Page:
@@ If I’m going to make a habit of Christmas goose, which I might, I’ll have a flat tray already wedged in place on the top of the Aga next year. But I need to REMEMBER that goose cooking instructions are never helpful the way I need helpful. I remember this from when Peter and I were engaging with geese at the old house. Standard instructions keep trying to make it sound like a goose is kind of a big chicken. It isn’t. It cooks differently. That thick fatty skin doesn’t go loose and floppy when it’s done, it locks in place like armour, so wiggling a leg isn’t indicative. And you don’t get clear juice running out of the leg when you stab it the way you do with a chicken, maybe because there’s too much fat in the way. I finally decided this one was done because the leg and breast were no longer feeling thickly padded the way they should do, which suggested that most of the fat was now in a bucket on a chair and the goose was about to crinkle up into goose jerky.
@@@ suitable only to persons roasting boars’ heads in restaurant-sized ovens, maybe I’ll try that next year at the Lodge. Ha ha ha ha ha.
$ I am planning to streamline this process somewhat for next year. Including checking for the presence of tin foil while the shops are still open.
$$ THE UTTERLY NITWITTY THINGS THAT GET TO YOU. I was looking for batteries because I needed a kitchen timer and the one at the Lodge I wanted to use was dead. When I finally managed to pry the back open the old battery had started leaking, which is never a good sign about whether the gizmo in question is recoverable. I fetched a new battery from the cottage and plugged it in and . . . the timer still didn’t work. NOOOOOOOOOOOOO. This is The Kitchen Timer I remember from the old house—the one that was there when I arrived twenty-five years ago, the one with the brain-piercing SHRIEK which while I frequently wanted to stomp it for this, is exactly what you WANT in a kitchen timer and the modern wimpy ones, the ones that murmur politely, ahem, you perhaps wanted to be told when x number of minutes had passed?, which the new ones mostly are, are not nearly as satisfactory. If I could remember to look at a clock when approximately the right amount of time has passed I wouldn’t need a timer, would I? I need a timer that says: YO. YOU. YES YOOOOOOU. OR ELSE. This one is not a beautiful object—it’s what I suspect used to be white plastic, faded to dirty cream, with a black plastic face. It doesn’t look like anything that would have lasted—with its shattering klaxon intact—for a quarter century. But it has. And as a tiny integral background VERY LOUD NOISE it’s part of my old life. The one that’s gone forever. . . . And I had a complete, totally unexpected, frelling MELTDOWN about the fact that the timer that Peter had set 1,000,000,000 times over the last quarter century HAD DIED.^
Turns out I had put the battery in the wrong way around.^^ I put it in the other way around and IT LIVES. I was making myself crazy last night—having brought it back to the cottage for a little bonding—using it timing making a batch of kale chips. Every time it went off CLANG CLANG CLANG BEEP BEEP BEEEEEEEEP I went AAAAAAAUGH THAT WRETCHED THING HAS BEEN MAKING ME CRAZY FOR TWENTY FIVE YEARS . . . thanks, honey. Nuts? Moi? Brazil, cashew, hazel, almond, walnut and Robin.^^^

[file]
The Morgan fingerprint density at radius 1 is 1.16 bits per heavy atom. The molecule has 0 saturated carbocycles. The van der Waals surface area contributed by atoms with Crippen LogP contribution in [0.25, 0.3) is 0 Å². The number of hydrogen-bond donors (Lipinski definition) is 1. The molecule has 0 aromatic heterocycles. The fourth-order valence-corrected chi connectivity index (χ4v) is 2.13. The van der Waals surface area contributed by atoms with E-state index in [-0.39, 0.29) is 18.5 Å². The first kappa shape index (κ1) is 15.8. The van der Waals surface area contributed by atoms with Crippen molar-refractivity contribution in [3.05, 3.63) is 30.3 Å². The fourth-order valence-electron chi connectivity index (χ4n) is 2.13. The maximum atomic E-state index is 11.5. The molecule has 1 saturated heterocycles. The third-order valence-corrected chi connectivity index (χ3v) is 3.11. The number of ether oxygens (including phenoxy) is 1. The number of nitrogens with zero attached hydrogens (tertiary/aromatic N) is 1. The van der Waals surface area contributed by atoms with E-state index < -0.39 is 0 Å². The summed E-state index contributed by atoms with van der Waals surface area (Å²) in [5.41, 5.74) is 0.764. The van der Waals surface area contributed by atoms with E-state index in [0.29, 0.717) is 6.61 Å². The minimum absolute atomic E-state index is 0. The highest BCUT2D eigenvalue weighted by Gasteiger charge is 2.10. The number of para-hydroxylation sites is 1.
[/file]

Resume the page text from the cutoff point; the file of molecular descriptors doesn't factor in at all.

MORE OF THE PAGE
^ I can’t discard scraps of paper he’s written on either. Grocery list? Keeper. Labels on folders of tax papers that are now old enough I can throw them out? I shred the papers. I save the folders.
^^ Not entirely my fault. Battery beds are almost as maddeningly variable as those blasted button batteries, although the battery itself is an ordinary one.
^^^ Someone on FB told me that her husband developed claustrophobia after their daughter died.+ I’ve now heard from a few other people who’ve had claustrophobia as part of the grieving process. This is a comfort—a cold one, but still a comfort. I’m ‘okay’ with the fact that grief sucks sucks SUCKS and I am not surprised it keeps knocking me over and making me bleed. But I’m still capable of worrying—a little—that my perhaps somewhat eccentric mental balance, cough cough cough, could be genuinely overset. I don’t believe in ‘misery loves company’, I’ve said this before—misery wants to know the world is chirping along without her, so she has something to hope for, that she can rejoin it some day. But misery occasionally is grateful to hear that other people have reacted to misery in similar ways.
+ This is almost more awful than I can grasp. In fact it is more awful than I can grasp. Note that one of the things major trauma does to you is make you aware of the limits of your imagination. We ‘knew’ Peter was due to die before me. It didn’t make it any easier, but it doesn’t feel like the order of the universe has been breached.~ No parent should have to see a child die. I know it happens. I know people it has happened to. It’s still inconceivable.
~ Yes it does. It’s still different. It’s your personal universe.